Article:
Baltimore is losing its image as a blue-collar city, with white-collar workers now leading in the work force by a 2-to-1 ratio. But government-dominated Washington still is far ahead in the proportion of people working in offices.
According to the Bureau of Labor Statistics, the Baltimore metropolitan area in 1980 had 581,000 white-collar jobs, compared with 189,000 in blue-collar manufacturing jobs--plus another 131,000 in service industries. The proportions were similar for the city of Baltimore itself.
To track the trend, 40 percent of Baltimore's work force was classified in 1950 as blue collar, compared with 29 percent in 1980. In the latter year, 56 percent was classified as white-collar, with the balance in other categories.
Exceeding Baltimore's proportion of blue-collar workers in 1980 were Philadelphia, Cleveland, Pittsburgh, Buffalo, Milwaukee, Chicago, Portland and Riverside-San Bernardino, Calif.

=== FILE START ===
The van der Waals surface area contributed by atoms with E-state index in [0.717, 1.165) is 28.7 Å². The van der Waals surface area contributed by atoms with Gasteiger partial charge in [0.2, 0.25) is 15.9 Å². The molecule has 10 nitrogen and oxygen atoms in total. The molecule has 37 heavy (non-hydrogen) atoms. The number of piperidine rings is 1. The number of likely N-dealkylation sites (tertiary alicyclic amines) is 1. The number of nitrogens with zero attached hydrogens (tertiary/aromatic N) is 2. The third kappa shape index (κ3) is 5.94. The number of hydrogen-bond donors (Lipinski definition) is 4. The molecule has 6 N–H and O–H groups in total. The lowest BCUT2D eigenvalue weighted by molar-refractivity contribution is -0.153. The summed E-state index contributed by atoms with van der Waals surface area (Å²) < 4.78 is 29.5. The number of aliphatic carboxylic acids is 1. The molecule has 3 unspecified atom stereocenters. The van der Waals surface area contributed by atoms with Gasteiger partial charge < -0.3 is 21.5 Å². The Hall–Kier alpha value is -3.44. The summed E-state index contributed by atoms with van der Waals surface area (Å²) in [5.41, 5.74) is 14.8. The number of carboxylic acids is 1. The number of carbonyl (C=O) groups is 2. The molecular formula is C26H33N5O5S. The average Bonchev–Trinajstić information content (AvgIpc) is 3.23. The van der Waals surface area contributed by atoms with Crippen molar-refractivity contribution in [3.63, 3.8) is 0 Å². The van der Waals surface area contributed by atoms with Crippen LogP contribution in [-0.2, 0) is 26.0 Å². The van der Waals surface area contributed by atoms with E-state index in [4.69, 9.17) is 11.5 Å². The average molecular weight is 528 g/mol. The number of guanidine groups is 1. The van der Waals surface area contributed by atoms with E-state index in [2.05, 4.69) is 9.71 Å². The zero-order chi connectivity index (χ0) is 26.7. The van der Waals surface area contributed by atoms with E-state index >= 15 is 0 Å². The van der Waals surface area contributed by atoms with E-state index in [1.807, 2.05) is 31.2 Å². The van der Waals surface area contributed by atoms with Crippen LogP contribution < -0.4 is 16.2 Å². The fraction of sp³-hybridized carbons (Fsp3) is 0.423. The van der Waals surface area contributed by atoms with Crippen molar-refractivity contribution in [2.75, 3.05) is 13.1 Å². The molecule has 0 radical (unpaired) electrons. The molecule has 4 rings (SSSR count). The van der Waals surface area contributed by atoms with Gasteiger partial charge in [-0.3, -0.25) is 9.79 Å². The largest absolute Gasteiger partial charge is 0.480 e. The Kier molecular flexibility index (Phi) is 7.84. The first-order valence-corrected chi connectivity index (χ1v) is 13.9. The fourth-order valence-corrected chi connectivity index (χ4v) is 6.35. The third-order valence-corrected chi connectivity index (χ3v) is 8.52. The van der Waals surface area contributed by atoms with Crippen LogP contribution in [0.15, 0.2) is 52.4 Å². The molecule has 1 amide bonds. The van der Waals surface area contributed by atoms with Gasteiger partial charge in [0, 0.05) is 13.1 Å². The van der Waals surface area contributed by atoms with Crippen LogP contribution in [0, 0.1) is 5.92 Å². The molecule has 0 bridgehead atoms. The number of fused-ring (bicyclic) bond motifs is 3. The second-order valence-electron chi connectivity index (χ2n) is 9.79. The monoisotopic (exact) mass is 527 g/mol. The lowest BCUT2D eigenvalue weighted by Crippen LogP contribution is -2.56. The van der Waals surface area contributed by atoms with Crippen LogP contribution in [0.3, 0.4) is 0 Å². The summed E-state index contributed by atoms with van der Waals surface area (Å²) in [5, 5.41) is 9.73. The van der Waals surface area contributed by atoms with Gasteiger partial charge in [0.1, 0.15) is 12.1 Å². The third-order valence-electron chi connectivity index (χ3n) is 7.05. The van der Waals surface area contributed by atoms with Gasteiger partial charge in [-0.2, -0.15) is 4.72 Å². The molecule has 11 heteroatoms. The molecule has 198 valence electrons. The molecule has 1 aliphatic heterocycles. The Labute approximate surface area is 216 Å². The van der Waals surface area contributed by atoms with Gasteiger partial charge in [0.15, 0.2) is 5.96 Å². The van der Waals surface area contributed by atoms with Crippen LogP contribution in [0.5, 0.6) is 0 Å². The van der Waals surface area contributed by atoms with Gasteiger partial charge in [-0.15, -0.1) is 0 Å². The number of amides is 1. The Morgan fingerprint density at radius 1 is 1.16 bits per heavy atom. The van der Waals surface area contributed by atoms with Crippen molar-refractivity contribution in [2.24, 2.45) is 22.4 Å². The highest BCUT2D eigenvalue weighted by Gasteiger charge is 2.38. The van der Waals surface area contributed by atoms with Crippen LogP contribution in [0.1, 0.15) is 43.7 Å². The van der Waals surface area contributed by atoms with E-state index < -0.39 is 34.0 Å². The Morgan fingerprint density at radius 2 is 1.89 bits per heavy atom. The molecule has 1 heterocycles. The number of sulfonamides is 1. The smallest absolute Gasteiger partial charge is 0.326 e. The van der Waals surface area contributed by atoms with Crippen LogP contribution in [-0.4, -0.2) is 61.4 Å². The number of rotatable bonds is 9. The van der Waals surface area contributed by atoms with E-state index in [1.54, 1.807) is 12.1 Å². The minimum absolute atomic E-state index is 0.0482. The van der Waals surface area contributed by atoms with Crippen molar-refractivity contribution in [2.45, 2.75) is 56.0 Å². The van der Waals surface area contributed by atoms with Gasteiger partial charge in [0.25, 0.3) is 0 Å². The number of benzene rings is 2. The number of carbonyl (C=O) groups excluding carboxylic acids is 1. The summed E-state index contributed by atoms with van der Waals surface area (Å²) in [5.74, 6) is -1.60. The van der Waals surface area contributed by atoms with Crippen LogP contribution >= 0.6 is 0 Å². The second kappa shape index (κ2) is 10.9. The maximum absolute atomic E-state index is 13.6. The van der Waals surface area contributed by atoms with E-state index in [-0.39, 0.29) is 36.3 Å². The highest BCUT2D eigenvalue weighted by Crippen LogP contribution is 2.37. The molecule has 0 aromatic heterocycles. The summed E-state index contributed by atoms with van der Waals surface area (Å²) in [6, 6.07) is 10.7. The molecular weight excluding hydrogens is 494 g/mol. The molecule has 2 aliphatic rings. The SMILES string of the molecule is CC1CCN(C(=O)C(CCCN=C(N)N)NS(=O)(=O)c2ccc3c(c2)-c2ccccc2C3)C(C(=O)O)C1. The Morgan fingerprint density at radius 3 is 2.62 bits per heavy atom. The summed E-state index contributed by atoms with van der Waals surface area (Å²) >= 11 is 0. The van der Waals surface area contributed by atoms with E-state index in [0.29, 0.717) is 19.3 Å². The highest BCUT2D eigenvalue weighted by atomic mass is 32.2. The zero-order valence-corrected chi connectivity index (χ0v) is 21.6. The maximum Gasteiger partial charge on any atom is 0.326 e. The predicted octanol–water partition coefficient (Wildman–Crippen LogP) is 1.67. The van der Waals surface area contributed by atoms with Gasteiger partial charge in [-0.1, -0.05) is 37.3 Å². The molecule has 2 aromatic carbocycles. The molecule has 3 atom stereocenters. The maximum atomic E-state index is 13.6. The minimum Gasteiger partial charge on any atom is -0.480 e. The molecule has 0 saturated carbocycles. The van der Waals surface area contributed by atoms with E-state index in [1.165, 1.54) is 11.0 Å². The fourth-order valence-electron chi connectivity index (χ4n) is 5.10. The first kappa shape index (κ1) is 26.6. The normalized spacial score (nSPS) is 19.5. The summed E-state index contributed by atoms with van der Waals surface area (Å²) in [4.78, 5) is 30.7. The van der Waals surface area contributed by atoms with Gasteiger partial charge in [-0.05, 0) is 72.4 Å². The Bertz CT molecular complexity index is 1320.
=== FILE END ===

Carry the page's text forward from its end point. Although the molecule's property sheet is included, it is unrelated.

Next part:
In the Washington area, white-collar employment in 1980 totaled nearly 1.1 million persons, compared with 244,000 in blue-collar occupations and 173,000 in service industries. As in Baltimore, the proportion of white-to-blue-collar workers in the central-city of Washington itself was similar, but there were proportionately more service workers (janitors, waiters, taxicab drivers and the like) in Washington.